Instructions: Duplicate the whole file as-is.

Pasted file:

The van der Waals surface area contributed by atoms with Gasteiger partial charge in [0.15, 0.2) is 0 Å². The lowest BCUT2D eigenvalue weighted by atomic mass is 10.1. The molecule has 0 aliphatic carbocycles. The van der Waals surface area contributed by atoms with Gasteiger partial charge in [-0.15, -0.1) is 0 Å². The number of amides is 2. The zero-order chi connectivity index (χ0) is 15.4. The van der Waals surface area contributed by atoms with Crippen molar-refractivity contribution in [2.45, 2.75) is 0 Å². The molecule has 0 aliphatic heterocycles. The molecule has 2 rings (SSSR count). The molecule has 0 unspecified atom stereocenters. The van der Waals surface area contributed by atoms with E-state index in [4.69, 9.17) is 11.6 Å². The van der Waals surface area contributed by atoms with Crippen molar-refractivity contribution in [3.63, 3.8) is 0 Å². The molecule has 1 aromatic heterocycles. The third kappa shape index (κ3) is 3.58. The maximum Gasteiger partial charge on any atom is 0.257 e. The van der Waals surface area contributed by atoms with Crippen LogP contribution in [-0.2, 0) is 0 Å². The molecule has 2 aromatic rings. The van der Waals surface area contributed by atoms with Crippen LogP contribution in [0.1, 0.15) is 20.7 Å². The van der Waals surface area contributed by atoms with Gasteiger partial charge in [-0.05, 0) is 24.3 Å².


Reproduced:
The van der Waals surface area contributed by atoms with Gasteiger partial charge in [0.15, 0.2) is 0 Å². The lowest BCUT2D eigenvalue weighted by atomic mass is 10.1. The molecule has 0 aliphatic carbocycles. The van der Waals surface area contributed by atoms with Gasteiger partial charge in [-0.15, -0.1) is 0 Å². The number of amides is 2. The zero-order chi connectivity index (χ0) is 15.4. The van der Waals surface area contributed by atoms with Crippen molar-refractivity contribution in [2.45, 2.75) is 0 Å². The molecule has 0 aliphatic heterocycles. The molecule has 2 rings (SSSR count). The molecule has 0 unspecified atom stereocenters. The van der Waals surface area contributed by atoms with E-state index in [4.69, 9.17) is 11.6 Å². The van der Waals surface area contributed by atoms with Crippen molar-refractivity contribution in [3.63, 3.8) is 0 Å². The molecule has 1 aromatic heterocycles. The third kappa shape index (κ3) is 3.58. The maximum Gasteiger partial charge on any atom is 0.257 e. The van der Waals surface area contributed by atoms with Crippen LogP contribution in [-0.2, 0) is 0 Å². The molecule has 2 aromatic rings. The van der Waals surface area contributed by atoms with Crippen LogP contribution in [0.1, 0.15) is 20.7 Å². The van der Waals surface area contributed by atoms with Gasteiger partial charge in [-0.05, 0) is 24.3 Å².